Over the last few decades, food safety has been marked by profound social, economic and political evolutions and technological breakthroughs such as 3D printing of food and the adoption of laboratory testing for pathogens. Laboratory testing for pathogens continues to evolve with the advancement of genome sequencing. However, there is always more to do. There is a potential for advancing existing and promoting greater gains in the future.
What if there were more apps that could allow farmers, producers, consumers and stakeholders access to USDA data? The Food Safety and Inspection Service (FSIS) posts a variety of reports using data collected while inspecting and testing meat and poultry products, but more and more, people want direct access to the information. For instance, what if a consumer could walk into a grocery store, scan a product, and instantly know where it was produced or where it was farmed? What if a farmer had an app that directly informed them about crop forecasting or crop variations? What if people and organizations who would never have had the opportunity before could individually and collectively mash up data in unique and exciting ways, leading to new opportunities to solve complex problems? The potential is endless as more tools are becoming available. Read more »
On Jan. 14, 2014, nearly 400 people participated in the second annual “Safety Datapalooza” at USDA headquarters. The event, hosted by the White House’s Office of Science and Technology Policy and Office of Public Engagement, U.S. Department of Transportation and USDA, recognized innovators from the private, nonprofit and academic sectors who have freely used available government data to build products, services and apps that advance public safety in creative and powerful ways.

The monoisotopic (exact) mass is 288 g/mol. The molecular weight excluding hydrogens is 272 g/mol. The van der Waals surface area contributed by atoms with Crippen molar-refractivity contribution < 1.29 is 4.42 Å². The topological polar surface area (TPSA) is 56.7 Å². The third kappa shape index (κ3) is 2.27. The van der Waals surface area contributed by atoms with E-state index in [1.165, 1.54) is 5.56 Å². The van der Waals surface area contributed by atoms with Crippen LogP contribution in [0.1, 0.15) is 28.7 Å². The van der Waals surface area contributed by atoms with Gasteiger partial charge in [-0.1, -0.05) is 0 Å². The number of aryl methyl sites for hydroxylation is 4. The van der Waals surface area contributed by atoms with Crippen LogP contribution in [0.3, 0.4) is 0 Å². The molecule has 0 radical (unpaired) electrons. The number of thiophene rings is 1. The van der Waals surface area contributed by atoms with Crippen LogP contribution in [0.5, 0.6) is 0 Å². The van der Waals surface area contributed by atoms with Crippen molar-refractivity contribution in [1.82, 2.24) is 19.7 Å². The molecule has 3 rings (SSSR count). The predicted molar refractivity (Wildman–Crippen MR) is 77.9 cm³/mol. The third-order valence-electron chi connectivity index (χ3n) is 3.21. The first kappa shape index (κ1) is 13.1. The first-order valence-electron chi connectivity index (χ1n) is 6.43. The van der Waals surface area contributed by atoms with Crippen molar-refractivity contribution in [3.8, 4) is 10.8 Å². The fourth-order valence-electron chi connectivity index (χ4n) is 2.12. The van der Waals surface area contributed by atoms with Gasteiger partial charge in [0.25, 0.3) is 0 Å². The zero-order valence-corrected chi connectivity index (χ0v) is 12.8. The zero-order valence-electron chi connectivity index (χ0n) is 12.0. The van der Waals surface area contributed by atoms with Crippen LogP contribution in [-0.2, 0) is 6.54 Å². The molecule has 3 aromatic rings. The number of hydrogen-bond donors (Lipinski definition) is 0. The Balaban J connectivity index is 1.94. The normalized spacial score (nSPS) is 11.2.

During a breakout session, Christopher Alvares, Director of FSIS’ Data Analysis and Integration Staff, explained the agency’s recently released Salmonella Action Plan and testing programs aimed at reducing the number of illnesses associated with FSIS-regulated products using new standards, strategies and innovation. “FSIS produces regular reports on Salmonella contamination in regulated product, but the data had never been available in machine-readable format or in a single place,” said Alvares. Up until now, this data had been available only from report to report spanning many years. Today, this data is available as one source and in one place. Read more »
Data consumers can now more easily leverage several of the most popular offerings from USDA’s Economic Research Service (ERS)!
To meet the needs of a growing community of data users, including application developers and researchers, ERS has just released seven new APIs (Application Programming Interface), enriched with shared services provided by other Federal agencies. The APIs offer dynamic access to ERS’s atlases, traditional data sets, and indicators in machine-readable formats. ERS has developed rigorous standards for data products; users will note the extensive metadata and full documentation and transparency provided for each of the data sets via APIs.